Illustrations from Jim Hill Media
"According to Keith Larue, in the darkest hours of World War II, the British Secret Service, led by "A Man called Intrepid" (aka William Stephenson), infiltrated agents into both enemy and neutral countries. The purpose of these agents behind enemy lines is obvious; but in neutral America, Intrepid's agents had a less obvious purpose: inspire sufficient public sympathy to enable Roosevelt to openly support Britain.
These agents included actors, astrologers, and — a children's author! Not only that, but the children's author was infiltrating Walt Disney's studios!
Roald Dahl, then a pilot injured in action with the RAF, was sent to the U.S. as an air attache. His outspoken style made him at once unpopular with his Air chiefs, and a favorite of the cocktail set. He was packed home, recruited by Stephenson, and sent back with a promotion, much to the chagrin of the Air chiefs.
In 1943, Dahl wrote "The Gremlins", a book for children about the hazards of being an RAF pilot. The Gremlins were little havoc-wreaking creatures, the anthropomorphized explanation for any mishaps experienced by pilots and their machines. If a plane experienced a hydraulic failure over the North Sea just as it was being bounced on by Nazi fighters, it was said that it was the work of the Gremlins. According to the Warner Brothers Cartoon Companion,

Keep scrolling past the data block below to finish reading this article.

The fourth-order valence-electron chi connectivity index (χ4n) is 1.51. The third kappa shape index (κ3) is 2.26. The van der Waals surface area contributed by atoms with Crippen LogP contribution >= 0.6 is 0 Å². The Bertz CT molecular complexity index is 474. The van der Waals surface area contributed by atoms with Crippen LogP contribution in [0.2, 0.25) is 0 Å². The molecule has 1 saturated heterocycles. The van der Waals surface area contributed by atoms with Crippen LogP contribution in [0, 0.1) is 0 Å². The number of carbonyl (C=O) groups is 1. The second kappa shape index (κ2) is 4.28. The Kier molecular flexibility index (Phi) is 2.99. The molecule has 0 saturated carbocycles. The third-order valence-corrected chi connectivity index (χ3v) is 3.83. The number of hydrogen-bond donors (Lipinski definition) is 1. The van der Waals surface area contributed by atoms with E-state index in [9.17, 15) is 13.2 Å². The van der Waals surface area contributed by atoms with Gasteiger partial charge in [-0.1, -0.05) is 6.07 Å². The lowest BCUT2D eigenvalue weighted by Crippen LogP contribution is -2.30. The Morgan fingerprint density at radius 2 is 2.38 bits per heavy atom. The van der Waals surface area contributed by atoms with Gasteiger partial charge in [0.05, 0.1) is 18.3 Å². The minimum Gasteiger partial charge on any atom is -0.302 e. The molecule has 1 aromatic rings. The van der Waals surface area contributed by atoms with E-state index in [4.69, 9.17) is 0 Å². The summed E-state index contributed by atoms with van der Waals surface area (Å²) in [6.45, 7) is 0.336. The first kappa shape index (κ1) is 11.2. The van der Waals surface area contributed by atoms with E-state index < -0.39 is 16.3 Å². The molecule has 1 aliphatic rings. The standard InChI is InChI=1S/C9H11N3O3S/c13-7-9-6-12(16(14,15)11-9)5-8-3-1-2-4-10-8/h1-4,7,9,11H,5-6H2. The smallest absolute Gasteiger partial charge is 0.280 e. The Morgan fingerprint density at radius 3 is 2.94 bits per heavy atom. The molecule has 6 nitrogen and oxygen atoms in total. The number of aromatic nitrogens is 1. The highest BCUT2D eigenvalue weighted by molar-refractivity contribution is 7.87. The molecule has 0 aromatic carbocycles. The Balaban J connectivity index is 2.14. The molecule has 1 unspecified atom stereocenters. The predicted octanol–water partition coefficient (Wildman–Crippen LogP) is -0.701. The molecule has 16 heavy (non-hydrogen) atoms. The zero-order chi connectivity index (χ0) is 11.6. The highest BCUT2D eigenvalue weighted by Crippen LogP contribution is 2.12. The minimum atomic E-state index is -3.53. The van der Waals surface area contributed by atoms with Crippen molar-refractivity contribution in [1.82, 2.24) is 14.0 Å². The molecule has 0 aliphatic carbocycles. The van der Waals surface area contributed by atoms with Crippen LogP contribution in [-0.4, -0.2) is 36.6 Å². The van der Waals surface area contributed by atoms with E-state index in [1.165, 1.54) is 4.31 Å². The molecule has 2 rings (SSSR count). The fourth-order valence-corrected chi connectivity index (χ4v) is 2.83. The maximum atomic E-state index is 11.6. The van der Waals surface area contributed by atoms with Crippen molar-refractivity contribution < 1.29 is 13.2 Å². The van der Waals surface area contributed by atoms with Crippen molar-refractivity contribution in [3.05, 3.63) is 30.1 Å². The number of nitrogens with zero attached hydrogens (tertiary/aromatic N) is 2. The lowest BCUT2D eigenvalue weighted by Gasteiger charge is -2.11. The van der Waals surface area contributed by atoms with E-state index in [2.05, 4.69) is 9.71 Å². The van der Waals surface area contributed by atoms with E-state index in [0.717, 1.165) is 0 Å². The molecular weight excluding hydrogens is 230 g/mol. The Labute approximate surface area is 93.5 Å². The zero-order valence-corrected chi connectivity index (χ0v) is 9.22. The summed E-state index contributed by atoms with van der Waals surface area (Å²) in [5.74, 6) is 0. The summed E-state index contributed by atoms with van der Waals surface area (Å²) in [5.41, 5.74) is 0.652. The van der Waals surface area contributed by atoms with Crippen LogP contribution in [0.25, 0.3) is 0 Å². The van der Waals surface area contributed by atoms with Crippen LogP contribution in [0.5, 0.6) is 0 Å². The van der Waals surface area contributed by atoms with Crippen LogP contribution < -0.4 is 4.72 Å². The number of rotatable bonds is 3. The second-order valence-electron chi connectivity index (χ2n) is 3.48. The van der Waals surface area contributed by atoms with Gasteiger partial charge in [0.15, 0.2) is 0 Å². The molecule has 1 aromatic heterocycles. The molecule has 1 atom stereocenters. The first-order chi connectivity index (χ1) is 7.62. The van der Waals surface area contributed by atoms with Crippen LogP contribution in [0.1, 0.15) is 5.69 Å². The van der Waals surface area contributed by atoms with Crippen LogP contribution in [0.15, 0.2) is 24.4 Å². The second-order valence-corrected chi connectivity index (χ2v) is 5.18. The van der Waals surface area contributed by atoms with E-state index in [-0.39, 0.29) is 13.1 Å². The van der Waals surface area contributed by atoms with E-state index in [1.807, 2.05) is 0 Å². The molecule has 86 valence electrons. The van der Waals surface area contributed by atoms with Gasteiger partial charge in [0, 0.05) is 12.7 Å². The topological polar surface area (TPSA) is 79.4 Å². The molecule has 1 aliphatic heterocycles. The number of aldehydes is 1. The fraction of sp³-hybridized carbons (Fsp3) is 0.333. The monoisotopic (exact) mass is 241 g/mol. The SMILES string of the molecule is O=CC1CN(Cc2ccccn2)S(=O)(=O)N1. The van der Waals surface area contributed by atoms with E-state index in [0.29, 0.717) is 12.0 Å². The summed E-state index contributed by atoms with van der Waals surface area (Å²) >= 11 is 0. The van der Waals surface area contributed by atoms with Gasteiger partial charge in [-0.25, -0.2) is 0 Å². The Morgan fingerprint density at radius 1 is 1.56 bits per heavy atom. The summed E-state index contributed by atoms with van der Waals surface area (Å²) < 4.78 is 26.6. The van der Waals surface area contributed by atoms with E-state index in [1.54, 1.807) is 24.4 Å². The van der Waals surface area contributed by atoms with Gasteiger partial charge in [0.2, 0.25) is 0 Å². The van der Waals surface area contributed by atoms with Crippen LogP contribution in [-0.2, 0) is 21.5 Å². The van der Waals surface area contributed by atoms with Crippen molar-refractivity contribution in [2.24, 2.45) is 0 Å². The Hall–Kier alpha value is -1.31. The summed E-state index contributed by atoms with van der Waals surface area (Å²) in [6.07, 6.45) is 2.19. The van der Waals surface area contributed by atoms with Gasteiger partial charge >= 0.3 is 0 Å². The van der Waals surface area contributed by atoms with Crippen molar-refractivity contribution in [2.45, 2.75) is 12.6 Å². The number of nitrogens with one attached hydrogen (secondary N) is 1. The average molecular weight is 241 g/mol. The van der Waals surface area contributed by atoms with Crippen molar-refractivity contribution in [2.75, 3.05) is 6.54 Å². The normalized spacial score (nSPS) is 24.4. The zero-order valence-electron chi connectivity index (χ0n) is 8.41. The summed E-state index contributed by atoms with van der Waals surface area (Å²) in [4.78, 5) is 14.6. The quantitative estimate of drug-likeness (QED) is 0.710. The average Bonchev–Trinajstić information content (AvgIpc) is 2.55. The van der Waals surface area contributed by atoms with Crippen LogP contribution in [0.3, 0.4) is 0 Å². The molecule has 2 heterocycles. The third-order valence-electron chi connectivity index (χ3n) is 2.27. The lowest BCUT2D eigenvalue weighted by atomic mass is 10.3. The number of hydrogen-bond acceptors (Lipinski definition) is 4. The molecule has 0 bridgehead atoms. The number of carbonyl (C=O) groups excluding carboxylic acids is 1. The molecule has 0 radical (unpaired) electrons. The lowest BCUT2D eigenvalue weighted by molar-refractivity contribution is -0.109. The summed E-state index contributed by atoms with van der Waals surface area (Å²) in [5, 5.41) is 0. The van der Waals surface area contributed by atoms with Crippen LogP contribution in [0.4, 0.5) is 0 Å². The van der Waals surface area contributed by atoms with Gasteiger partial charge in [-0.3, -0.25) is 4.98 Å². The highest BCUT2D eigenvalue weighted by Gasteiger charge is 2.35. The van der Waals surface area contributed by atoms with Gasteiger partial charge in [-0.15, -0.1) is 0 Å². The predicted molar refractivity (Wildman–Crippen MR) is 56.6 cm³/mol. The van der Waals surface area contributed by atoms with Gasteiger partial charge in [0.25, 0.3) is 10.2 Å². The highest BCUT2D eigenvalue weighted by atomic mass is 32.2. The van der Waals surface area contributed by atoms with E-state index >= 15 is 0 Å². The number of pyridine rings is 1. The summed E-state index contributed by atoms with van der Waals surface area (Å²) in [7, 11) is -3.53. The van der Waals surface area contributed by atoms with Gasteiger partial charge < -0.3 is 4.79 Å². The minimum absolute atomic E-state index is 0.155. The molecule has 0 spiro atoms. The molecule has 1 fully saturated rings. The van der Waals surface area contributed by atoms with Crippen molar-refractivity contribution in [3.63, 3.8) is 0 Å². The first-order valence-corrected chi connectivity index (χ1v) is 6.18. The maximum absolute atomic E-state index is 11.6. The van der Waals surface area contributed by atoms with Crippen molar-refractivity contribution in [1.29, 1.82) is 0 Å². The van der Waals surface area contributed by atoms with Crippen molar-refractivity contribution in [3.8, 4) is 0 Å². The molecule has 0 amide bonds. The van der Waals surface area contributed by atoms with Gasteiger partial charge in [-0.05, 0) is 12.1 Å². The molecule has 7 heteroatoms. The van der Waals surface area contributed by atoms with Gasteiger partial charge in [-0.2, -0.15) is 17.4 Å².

[The Gremlins were] mythical beasties, "the little men who aren’t there," allegedly responsible for "die-a-boll-lickal sab-o-tay-gee" in aircraft. While the Roald Dahl versions of the critters are probably best remembered — he wrote a best-selling book about them while serving in the war — variations on the characters go back to at least World War I. The critters took on a life of their own, and became part of the lore of World War II. The Disney studio attempted to make a movie out of the Dahl book, but ultimately abandoned the project. Disney tried to urge other studios against working with his characters — so of course, Robert Clampett went on to make two separate cartoons featuring Gremlins. First, he used a gremlin to battle Bugs, who, unusually, gets the worst of it in Falling Hare (1943). The title of the second cartoon was changed from Gremlins from the Kremlin to the somewhat less effective Russian Rhapsody (1944) before being released.
Gremlins weren't quite Dahl's invention though: the name gremlin was first coined during the 1920's. RAF insider jokes blamed gremlins for all the technical malfunctions in airplanes. Douglas Bader tells of a German Lager-Offizier nicknamed "Gremlin George" in early 1942. Gremlin jokes were widely used by the RAF during the World War II and so got into popular culture as well.
The book came to the attention of Walt Disney, who planned to make a cartoon film version. In the process, one small edition of a cartoon book was printed, featuring somewhat Mickey Mouse–ish Gremlins. These certainly looked much milder than some more recent portrayals of their species, and probably much milder than Dahl's idea of them. At any rate, the film was never made, some say because of the difficult task of making loveable creatures who exist solely to destroy Allied airplanes.(Disney actively tried to stop others from making Gremlin cartoons, however.)"